Destructive fishing practices on Funzi Bay

The remains of a large female green turtle was found slaughtered on the south shore of Funzi Island on Tuesday 17th of October. The meat had been removed, probably at sea, and the cadaver was dumped to be taken taken to shore by the waves. This was the first time we encountered this type of incident, which is not very common nowadays. All local fishermen here on Funzi Island are aware that poaching sea turtles is both illegal and immoral.

This incident coincides disturbingly with the presence of few large motorboats who are using ring nets just off shore on Funzi Bay. This non-selective fishing method is extremely harmful to the marine ecosystem. Recently, it also became illegal in Kenya. A ring net will catch everything within its width, with no consideration to what species are harvested and to the size of the individuals caught. When used around coral reefs, ring nets are known to cause massive destruction.

The local people in Funzi are powerlessly watching this destruction occurring on daily basis in their own fishing waters. The unwelcome fishermen operate in large groups, with up to 30 roughnecked men on each boat. It is said that each boat can catch up to 5 tonnes of fish a day. The crew often originates from other areas, even from as far as Tanzania. Their understanding of the conditions in the marine ecosystem here is very limited, and their incentive to brutally exploit the fish here is clear – each fishermen earns about 7000 Kenyan shillings a day (roughly 70€). At least three of these vessels have been exploiting the water around Funzi during the last month. Trying to chase away such a fishing boat from the area might en up in a violent conflict.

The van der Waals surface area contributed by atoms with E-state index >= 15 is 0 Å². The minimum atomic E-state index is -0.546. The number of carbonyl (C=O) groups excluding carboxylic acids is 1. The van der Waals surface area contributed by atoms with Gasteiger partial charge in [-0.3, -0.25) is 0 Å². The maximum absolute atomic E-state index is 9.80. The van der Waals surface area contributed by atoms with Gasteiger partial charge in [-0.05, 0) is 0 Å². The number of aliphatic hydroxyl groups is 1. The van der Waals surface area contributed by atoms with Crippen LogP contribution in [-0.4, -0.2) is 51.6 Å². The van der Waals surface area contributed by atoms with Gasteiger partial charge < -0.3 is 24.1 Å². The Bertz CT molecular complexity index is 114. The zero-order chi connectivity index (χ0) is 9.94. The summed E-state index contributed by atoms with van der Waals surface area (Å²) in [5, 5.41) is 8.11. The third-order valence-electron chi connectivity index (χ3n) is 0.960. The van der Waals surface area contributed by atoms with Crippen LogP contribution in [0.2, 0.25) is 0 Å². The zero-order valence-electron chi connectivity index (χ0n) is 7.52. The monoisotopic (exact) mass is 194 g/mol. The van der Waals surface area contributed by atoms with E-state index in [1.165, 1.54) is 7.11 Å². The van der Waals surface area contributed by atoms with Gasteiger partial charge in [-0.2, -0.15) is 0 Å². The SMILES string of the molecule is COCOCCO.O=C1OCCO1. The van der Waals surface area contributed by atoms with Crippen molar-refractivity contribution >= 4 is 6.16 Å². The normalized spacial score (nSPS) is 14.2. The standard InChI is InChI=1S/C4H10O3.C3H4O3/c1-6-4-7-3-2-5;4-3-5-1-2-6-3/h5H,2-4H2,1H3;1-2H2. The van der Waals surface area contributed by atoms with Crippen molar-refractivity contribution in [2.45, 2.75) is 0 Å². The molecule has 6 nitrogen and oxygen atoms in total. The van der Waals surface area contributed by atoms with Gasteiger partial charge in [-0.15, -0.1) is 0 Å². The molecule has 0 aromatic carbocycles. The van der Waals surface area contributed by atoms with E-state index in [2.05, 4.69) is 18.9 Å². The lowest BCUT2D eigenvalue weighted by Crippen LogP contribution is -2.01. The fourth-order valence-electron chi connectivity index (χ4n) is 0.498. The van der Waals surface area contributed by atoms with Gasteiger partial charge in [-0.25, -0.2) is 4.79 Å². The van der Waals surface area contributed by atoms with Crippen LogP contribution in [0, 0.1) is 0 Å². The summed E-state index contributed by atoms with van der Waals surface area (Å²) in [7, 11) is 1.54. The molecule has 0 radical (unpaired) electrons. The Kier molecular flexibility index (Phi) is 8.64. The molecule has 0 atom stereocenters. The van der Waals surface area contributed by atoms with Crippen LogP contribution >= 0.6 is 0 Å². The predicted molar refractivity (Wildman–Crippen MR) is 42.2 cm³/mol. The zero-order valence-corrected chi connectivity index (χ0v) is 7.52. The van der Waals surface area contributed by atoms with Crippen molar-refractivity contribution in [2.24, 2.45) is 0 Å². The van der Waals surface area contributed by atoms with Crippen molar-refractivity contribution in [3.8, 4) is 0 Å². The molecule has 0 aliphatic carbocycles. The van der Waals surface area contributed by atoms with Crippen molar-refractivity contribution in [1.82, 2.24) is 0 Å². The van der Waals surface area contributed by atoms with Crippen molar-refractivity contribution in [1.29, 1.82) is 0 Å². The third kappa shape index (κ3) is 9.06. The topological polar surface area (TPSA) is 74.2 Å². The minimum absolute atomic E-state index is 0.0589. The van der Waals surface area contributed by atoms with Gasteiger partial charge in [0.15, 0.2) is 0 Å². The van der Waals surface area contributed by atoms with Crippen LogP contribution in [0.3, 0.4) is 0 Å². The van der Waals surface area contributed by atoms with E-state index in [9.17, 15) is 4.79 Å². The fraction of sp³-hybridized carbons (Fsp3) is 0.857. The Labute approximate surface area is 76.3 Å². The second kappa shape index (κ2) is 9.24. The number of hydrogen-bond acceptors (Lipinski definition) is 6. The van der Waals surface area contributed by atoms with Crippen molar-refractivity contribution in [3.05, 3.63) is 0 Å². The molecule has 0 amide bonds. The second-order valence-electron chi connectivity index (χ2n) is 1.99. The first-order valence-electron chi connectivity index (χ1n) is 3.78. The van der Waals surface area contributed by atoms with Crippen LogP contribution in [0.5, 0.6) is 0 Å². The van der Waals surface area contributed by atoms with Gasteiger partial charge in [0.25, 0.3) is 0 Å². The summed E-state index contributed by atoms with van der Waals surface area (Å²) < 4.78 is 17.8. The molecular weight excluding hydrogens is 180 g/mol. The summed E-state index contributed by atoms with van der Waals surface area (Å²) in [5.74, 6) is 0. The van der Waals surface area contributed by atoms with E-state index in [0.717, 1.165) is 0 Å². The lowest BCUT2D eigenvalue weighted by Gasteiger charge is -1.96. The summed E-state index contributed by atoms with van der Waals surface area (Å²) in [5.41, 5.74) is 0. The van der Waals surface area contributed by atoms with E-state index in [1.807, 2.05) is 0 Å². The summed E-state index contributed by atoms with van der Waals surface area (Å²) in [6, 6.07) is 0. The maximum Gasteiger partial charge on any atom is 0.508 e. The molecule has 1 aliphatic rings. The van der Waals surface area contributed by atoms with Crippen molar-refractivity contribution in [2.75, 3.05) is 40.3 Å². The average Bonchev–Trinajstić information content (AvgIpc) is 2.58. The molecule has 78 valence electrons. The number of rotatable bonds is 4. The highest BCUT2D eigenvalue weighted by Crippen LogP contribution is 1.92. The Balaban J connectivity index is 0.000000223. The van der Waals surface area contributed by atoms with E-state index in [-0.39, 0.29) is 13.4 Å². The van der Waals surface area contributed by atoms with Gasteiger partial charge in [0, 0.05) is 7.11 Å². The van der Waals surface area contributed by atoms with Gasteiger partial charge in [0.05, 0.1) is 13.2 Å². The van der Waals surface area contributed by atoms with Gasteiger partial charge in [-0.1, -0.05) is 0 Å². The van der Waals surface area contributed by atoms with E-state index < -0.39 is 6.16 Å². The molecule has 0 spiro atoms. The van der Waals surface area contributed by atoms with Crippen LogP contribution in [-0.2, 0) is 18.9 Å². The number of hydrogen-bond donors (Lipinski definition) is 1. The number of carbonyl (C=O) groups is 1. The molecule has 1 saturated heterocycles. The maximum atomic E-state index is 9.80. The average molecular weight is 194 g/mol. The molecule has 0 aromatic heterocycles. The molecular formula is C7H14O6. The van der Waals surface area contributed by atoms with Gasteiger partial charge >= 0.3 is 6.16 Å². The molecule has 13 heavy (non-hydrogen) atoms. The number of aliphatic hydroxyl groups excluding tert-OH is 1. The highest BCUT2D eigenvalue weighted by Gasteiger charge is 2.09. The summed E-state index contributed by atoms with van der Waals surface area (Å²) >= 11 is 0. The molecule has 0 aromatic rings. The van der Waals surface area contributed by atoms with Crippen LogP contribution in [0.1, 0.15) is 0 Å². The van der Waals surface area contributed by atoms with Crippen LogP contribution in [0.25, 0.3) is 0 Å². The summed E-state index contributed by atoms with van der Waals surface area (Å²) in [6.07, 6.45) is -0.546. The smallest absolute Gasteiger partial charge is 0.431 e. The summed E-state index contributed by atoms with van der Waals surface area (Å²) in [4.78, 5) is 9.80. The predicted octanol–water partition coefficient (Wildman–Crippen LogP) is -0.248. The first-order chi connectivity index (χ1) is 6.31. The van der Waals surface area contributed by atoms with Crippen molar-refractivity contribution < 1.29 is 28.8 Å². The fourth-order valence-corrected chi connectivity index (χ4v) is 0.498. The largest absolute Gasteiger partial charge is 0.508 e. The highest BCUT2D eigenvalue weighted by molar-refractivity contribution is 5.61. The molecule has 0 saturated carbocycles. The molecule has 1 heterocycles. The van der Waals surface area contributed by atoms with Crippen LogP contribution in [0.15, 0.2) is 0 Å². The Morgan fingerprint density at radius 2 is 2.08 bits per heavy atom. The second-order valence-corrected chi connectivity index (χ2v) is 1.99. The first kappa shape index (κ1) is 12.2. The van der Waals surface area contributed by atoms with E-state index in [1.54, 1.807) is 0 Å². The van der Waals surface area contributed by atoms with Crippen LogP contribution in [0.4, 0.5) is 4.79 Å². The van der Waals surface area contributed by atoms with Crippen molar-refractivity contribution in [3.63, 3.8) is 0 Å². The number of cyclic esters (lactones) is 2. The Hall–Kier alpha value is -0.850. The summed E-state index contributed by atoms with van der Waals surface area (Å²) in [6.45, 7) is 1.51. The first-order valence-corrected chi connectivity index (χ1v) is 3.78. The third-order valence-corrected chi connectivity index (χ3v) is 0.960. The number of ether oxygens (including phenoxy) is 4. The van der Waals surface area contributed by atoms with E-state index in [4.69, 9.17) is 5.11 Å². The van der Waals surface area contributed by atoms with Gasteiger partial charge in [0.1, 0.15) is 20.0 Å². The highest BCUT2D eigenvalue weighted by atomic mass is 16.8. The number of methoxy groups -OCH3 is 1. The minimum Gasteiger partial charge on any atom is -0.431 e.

Fish in Funzi is an important resource. It is an absolutely vital protein source for the islands’ inhabitants and provides a well-needed income for the fishermen. According to experienced fishermen, the landings of fish have been rapidly declining during the last years. The activities witnessed around here will certainly have a negative impact on fisheries and are endangering both the ecosystem and the people relying on it. This, in turn, will certainly make life even more difficult for sea turtles. In addition to habitat destruction and the higher risk of getting caught in nets, there is an overhanging risk that even local fishermen will go back to poaching turtles in the absence of fish. Since this fishing occurs on such a large scale, it is up to the local authorities to take action. The local fishermen can not protect the environment by themselves.

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